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The Tragedies Of Thebes Essay

921 words - 4 pages

Sleeping with your mother, killing your father, watching your only son commit suicide, and gouging your own eyes out are only a few results of Oedipus and Creon’s flaws. In the books Oedipus The King and Antigone, written by Sophocles, the characters Creon and Oedipus meet horrific fates. During Oedipus The King, Oedipus becomes the king of Thebes but is ignorant to the fact that he is the son of Laius and Jocasta. In Antigone, Creon refuses to bury the former king Polyneices because he attacked Thebes. During these books Oedipus and Creon’s flaws result in the destruction of their lives.
Oedipus lacks the Greek guiding principle of knowing thyself. He is ignorant to the fact that he is the son of Laius and Jocasta. Oedipus shows this when he finds out that Laius, who is the king of Thebes and his father has turned up dead. When Oedipus learns this he says, “A thief, so daring, so wild, he’d kill a king? Impossible unless conspirators paid him off in Thebes” (Oedipus The King 140). Unknown to Oedipus, the killer of Laius is himself. Even though Oedipus has done this unknowingly, he has still committed a terrible crime. Oedipus again shows his ignorance when he tells Jocasta about the fate a drunken man had given him. When he tells the story he says, “you are fated to couple with you mother, you will bring a breed of children into the light no man can bear to see-you will kill your father, the one who gave you life!”(Oedipus The King 873). Oedipus later talks about how he chose to run away from Polybus and Merope in order to prevent the prophecy from becoming reality. Since Oedipus is ignorant to whom his real parents are he unknowingly runs away to Thebes where he meets his fate. In Sophocles’ Three Theban Plays Oedipus isn’t the only character to suffer a terrible fate as a result of a tragic flaw.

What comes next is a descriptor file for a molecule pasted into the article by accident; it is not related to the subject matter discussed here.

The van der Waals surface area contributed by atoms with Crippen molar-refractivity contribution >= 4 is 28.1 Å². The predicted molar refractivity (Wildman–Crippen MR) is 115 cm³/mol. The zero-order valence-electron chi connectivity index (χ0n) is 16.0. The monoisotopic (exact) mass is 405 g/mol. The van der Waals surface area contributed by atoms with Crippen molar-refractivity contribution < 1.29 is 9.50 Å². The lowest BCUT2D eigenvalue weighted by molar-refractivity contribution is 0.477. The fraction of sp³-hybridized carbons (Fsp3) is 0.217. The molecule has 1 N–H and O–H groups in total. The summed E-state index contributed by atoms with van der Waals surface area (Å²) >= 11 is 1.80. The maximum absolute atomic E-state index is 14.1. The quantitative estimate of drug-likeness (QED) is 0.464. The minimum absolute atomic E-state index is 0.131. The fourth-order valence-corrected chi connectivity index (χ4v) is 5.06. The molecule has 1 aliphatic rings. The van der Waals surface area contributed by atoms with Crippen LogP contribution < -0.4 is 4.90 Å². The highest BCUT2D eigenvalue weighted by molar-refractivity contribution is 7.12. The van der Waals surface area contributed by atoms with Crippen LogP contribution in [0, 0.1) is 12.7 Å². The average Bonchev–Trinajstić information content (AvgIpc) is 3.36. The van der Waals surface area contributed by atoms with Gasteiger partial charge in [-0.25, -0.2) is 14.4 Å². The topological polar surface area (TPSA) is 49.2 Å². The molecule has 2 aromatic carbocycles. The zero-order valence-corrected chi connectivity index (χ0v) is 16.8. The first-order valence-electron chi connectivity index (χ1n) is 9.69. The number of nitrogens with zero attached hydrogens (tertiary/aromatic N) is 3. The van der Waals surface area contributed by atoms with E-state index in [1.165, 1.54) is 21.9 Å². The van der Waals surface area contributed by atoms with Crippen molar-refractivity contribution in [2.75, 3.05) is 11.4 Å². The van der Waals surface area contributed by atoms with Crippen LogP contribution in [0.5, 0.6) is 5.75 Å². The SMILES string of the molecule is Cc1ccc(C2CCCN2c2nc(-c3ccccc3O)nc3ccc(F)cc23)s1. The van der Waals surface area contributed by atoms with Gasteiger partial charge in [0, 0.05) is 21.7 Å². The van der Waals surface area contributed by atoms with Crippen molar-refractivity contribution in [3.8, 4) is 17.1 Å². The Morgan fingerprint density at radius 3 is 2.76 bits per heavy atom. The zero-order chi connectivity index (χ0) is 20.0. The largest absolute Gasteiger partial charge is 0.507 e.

During Antigone, Creon suffers from an overwhelming sense of pride. Creon’s pride causes him to condemn Antigone, who is the fiance of Creon's son Haemon. Creon condemns Antigone to be buried alive for defying his law to never bury her brother Polyneices. While arguing with his son Haemon about the fate of Antigone, Creon says, “Better to fall from power, if fall we must, at the hands of a man - never be rated to inferior to a woman, never”(Antigone 759). This quote clearly shows that Creon cannot overlook this small incident because of his overwhelming sense of pride. Also he shows that he is a misogynist and as a result cannot stand the losing to a woman. Creon’s sense of pride is again brought to light when Tiresias...

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